REBUILD - REgenerative BUILDings and products for a circular economy

Lead Research Organisation: University of Bradford
Department Name: Sch of Management

Abstract

In a circular economy value is created by keeping products and materials 'in flow' through effective recirculation and re-use to optimise their highest economic potential and minimise the use of virgin materials and external environmental costs. New construction and existing building stocks present the highest potential for circular economy innovation, value retention and creation opportunities, estimated to be worth approximately Euro 450 - 600M p.a. Innovation in the reclamation of currently hard to re-use building products - concrete, steel, brick, from end of service life (EOSL) buildings and their remanufacture into new modular products for new builds which would then be designed for future deconstruction, is therefore a major economic opportunity.

REBUILD proposes that materials are directly reused and remanufactured into new builds with minimal re-processing. The project proposes a new circular economy system to address key barriers in the current linear approaches to demolition and new building construction, and build capabilities and tools to create significant new value by the early adoption of novel technologies, high value remanufacture, new system arrangements and the scaling up good practices. The magnitude of the opportunity is considerable. Existing buildings were not designed for adaptation, dis-assembly, or high value reuse. Therefore, the current option is to demolish them when they reach EOSL. In the UK approximately 50,000 buildings are demolished each year generating 45Mt of wastes, the majority of this is concrete and masonry, brick and steel. Of this 45Mt, only a small percentage is reclaimed, mostly for heritage products or easily demountable structures such as steel sections from portal frames. EOSL buildings are treated as costs to be minimised with speed of clearance commercially critical and a subsequent major loss of embedded carbon, energy, materials and potential value.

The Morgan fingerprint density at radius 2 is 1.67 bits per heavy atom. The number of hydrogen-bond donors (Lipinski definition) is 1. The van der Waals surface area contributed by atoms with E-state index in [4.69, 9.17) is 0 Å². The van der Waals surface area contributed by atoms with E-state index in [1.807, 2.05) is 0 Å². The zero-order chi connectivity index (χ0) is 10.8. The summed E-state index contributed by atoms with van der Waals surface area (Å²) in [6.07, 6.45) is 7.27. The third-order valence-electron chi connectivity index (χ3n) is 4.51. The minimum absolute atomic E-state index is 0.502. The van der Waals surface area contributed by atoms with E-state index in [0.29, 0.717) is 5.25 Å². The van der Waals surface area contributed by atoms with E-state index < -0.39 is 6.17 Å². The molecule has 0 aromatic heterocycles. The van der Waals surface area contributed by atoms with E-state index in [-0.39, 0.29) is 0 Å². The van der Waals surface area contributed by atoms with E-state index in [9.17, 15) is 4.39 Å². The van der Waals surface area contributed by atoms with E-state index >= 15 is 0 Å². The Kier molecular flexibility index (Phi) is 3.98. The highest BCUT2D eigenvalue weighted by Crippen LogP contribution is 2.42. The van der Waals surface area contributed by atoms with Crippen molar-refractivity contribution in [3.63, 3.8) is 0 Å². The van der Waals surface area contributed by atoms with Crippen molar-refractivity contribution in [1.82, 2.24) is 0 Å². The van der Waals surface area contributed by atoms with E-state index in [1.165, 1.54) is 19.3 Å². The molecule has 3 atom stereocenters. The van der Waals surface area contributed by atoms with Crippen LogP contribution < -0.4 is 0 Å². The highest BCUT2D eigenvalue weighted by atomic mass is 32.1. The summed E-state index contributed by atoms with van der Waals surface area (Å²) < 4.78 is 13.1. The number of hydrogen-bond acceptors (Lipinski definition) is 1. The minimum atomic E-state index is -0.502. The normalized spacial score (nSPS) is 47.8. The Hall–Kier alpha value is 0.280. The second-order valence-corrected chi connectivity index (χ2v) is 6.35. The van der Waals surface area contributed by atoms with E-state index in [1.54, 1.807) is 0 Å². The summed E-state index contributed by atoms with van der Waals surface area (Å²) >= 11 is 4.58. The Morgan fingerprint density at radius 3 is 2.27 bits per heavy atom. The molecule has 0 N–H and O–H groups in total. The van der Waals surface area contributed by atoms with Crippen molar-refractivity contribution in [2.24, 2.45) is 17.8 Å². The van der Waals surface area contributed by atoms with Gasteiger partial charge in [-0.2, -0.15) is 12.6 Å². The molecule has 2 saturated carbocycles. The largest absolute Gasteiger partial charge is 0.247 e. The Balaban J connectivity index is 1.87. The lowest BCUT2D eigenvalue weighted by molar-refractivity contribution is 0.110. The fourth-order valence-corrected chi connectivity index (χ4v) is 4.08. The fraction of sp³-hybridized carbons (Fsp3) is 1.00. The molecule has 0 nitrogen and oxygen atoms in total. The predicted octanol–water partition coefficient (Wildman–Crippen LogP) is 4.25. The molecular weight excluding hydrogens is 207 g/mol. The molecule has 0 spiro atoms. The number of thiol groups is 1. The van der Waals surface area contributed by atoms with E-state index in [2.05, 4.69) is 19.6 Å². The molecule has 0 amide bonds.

For circularity to become mainstream in the building construction industry, it is imperative that barriers to reuse hard to deconstruct buildings, including using cement mortar based masonry, reinforced concrete, steel-concrete composite structures, which account for the vast majority of UK construction tonnage and cost, must be removed.

REBUILD starts the process of converting all current building at the end of their first life and future buildings into material and product banks allowing the retention of high value materials and products for future repeat reuse. The cost of transport and storage means that repair, remanufacture and reuse of products to be commercially successful will need to be regional/local scale. To create demand acceptance for re-used products REBUILD testing processes are designed to demonstrate industry standards of quality assurance of technical performance.